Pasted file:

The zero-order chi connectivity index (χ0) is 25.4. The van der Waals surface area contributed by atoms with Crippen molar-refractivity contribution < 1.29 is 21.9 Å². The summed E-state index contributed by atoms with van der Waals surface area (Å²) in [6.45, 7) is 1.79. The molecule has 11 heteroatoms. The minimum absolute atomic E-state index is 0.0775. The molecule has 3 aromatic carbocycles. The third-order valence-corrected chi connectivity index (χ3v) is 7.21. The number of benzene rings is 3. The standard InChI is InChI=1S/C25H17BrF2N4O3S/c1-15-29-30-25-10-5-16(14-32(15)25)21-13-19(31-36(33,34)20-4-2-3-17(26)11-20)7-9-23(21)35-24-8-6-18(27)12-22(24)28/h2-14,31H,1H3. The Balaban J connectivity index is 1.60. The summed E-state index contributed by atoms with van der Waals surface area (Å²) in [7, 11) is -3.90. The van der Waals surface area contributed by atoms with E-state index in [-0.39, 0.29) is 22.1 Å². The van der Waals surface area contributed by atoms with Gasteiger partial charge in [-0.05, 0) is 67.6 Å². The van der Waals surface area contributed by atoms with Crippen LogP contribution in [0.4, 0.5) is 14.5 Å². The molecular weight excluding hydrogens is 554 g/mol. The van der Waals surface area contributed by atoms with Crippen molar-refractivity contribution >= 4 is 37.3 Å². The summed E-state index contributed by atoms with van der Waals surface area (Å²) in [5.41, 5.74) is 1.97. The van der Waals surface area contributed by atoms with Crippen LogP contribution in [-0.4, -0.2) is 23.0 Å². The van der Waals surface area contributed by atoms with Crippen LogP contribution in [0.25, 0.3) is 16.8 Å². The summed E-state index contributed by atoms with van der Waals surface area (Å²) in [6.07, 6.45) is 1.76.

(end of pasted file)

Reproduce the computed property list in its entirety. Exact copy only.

The zero-order chi connectivity index (χ0) is 25.4. The van der Waals surface area contributed by atoms with Crippen molar-refractivity contribution < 1.29 is 21.9 Å². The summed E-state index contributed by atoms with van der Waals surface area (Å²) in [6.45, 7) is 1.79. The molecule has 11 heteroatoms. The minimum absolute atomic E-state index is 0.0775. The molecule has 3 aromatic carbocycles. The third-order valence-corrected chi connectivity index (χ3v) is 7.21. The number of benzene rings is 3. The standard InChI is InChI=1S/C25H17BrF2N4O3S/c1-15-29-30-25-10-5-16(14-32(15)25)21-13-19(31-36(33,34)20-4-2-3-17(26)11-20)7-9-23(21)35-24-8-6-18(27)12-22(24)28/h2-14,31H,1H3. The Balaban J connectivity index is 1.60. The summed E-state index contributed by atoms with van der Waals surface area (Å²) in [7, 11) is -3.90. The van der Waals surface area contributed by atoms with E-state index in [-0.39, 0.29) is 22.1 Å². The van der Waals surface area contributed by atoms with Gasteiger partial charge in [-0.05, 0) is 67.6 Å². The van der Waals surface area contributed by atoms with Crippen LogP contribution in [0.4, 0.5) is 14.5 Å². The molecular weight excluding hydrogens is 554 g/mol. The van der Waals surface area contributed by atoms with Crippen molar-refractivity contribution >= 4 is 37.3 Å². The summed E-state index contributed by atoms with van der Waals surface area (Å²) in [5.41, 5.74) is 1.97. The van der Waals surface area contributed by atoms with Crippen LogP contribution in [-0.4, -0.2) is 23.0 Å². The van der Waals surface area contributed by atoms with Crippen LogP contribution in [0.25, 0.3) is 16.8 Å². The summed E-state index contributed by atoms with van der Waals surface area (Å²) in [6.07, 6.45) is 1.76.